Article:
This time tomorrow evening my good friend, Kelly McCaughrain will be launching her debut novel, “Flying Tips for Flightless Birds,” to a packed house at the Crescent Arts Centre. (Nb. if you’re reading this blog on Saturday night -10th March- [and I’m guessing you’re probably not, because most normal people aren’t at home blogging, and catching up on their medical dramas, on a Saturday night, they’re out doing fun, social things with other normal people], then you can still make the launch 7:30pm Sunday evening). They’ll be mad ukulele music, wine, circus-themed everything and a glowing, though not particularly eloquent, introduction from me. It’s going to be a great, big, noisy celebration, and so it should be. This book deserves a thoroughly joyful launch, because it’s a thoroughly joyful wee read.
I’ve known Kelly for about four years now. I first met her at a strange knitting and book-themed event in a cellist’s back garden. I’m allowed to say it was strange, because it was my event; one of those Jan-specials where the pun comes before the concept of what exactly the event will entail. Literary Knittery was the name and though I didn’t manage to produce a single line of knitting, I do recall great buns and meeting Kelly and her husband, Michael, (who was equally shit at knitting). We’ve been good friends ever since, meeting regularly at literary events and later, just because we enjoyed each other’s company, to talk books: the reading, writing and oftentimes, not-writing of books. Kelly’s one of the first people I go to when I write myself into a corner and want to throw my laptop in the bin and do something which doesn’t involve words for a change. She’s always calm. She’s always wise. She’s always honest about her own journey with writing. I usually leave our chats feeling like I might just go and hoke my laptop out of the bin and have another stab at whatever story I’m currently suffocating in. She’s been such a welcome addition to my community of friends who also write, I’m thinking of running another Literary Knittery, just to see who else I might meet.
For as long as I’ve known Kelly she’s been working on a Young Adult novel. It’s gone through several incarnations. It’s sometimes felt like publication day was many million light years aways. A number of times, usually over wine, Kelly’s questioned whether it would every be finished. But she’s always kept moving slowly and steadily towards finishing her book. And, I’m so glad she has. I’ll say a little more about the actual novel in a second, but for now, I’d like to commend Kelly for keeping on, keeping on. This month I’ve blogged about two different dear friends releasing debut books. Both have been hard fought publications, involving long writing journeys. Five years. Ten years. Dear only knows how many years? Sometimes we lose track of how long we’ve been working on a project. But I think it’s important to celebrate perseverance and the sort of dedication to craft, which a writer like Kelly exhibits: spending time with a manuscript, allowing it to breath and grow, to refine itself with every subsequent edit, to get a book as close to perfect as possible, before releasing it into the world. I have a tendency to rush, in life and in writing, but I’m learning from people like Kelly to slow down and stay focused and not give up on a story just because it feels a little bit too much like hard work. I remember hearing George Saunders talk about the sixteen years he spent writing and rewriting a single short story. Later I read the short story in question and was almost instantly able to see where time had matured and honed it to something akin to perfection.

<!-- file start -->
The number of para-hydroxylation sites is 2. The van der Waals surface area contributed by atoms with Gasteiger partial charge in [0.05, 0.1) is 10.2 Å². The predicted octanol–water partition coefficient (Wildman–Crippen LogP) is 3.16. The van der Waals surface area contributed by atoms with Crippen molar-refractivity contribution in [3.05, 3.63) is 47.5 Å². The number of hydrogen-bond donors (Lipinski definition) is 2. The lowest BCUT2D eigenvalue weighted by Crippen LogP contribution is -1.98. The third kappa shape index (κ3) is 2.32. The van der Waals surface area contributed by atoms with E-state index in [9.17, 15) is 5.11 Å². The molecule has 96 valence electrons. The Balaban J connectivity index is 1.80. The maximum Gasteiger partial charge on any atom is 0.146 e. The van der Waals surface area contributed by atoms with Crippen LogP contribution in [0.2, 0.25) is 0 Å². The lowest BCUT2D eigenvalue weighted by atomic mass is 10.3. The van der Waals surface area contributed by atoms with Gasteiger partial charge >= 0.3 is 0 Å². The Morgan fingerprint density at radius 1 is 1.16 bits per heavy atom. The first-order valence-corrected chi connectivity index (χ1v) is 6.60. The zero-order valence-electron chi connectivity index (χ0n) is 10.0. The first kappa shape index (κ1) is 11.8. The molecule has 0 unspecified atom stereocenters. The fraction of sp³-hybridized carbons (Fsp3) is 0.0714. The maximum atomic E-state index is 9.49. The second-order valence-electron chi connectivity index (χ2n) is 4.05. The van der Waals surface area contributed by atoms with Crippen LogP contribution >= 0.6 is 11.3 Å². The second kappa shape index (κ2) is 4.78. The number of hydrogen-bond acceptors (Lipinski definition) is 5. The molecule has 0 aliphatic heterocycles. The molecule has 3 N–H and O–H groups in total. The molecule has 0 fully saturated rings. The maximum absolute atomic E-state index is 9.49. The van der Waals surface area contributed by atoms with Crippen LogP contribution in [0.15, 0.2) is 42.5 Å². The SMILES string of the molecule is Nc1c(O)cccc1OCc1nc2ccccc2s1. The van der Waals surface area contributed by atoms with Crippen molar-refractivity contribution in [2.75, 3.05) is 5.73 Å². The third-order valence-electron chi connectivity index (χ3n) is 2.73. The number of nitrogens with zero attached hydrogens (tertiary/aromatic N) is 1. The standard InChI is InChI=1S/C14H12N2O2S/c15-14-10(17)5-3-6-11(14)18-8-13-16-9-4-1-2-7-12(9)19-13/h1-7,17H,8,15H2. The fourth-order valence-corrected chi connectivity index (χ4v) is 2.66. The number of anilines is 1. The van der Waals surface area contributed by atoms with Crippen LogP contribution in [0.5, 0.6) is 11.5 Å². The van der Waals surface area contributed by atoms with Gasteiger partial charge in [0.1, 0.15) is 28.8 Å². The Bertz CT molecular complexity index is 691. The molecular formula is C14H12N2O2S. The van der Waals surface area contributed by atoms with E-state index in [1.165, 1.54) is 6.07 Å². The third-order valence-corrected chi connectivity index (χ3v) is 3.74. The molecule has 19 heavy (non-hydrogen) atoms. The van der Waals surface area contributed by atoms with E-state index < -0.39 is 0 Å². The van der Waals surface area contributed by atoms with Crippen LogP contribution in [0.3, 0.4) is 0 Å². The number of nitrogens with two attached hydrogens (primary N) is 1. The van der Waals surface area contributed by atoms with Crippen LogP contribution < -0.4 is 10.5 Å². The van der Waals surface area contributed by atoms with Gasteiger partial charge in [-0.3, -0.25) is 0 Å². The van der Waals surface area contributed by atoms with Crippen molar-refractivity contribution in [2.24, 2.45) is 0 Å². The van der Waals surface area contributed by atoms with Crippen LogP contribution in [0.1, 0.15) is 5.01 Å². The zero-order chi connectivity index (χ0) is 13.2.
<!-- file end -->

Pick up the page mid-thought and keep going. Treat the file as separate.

So, I’m particularly proud and honoured to be have a small role in celebrating the launch of “Flying Lessons for Flightless Birds,” tomorrow evening. I don’t read a lot of YA fiction. I’m not a young adult anymore, I’m just a regular adult now, perhaps even edging on the boundaries of older adulthood. However, I enjoyed this book. I don’t think it’s just a YA book. It has an appeal beyond its demographic. I loved its vibrancy. The colour and joy which leaks out of the characters as they talk about growing up outside the boundaries of normal Northern Irish life in a circus school. It made me wonder why we haven’t more Northern Irish books like this, telling the stories of the marginalised and incredibly intriguing people who call this wee corner of the world, home. I enjoyed the book’s honesty. The way it wrestles with issues around gender, sexuality and acceptance. the characters are so beautifully and believably written, I was right there beside them, through the highs and the undeniably low lows of their journey. Don’t be fooled by the bright cover, or the fact that Roddy Doyle’s called this book “sparkly.” It’s not just fun and froth. It packs a fair punch too. There are sections demand empathy with characters who are journeying through some truly devastating experiences. And while, it’s not the sort of book I’d usually read, if I had children in the early teens bracket, I’d definitely be buying them a copy, and probably stealing that copy for a sneaky wee reading session of my own, because “Flying Lessons,” is more than just a book about teenagers learning how to become functional adults. It’s a book about deciding that you’re ok being yourself no matter how strange, or outlandish you may be. I’m nearly forty and that’s something I need reminded of on an almost daily basis. Hats off to Kelly. Tomorrow night’s the first of many, many book launches to come.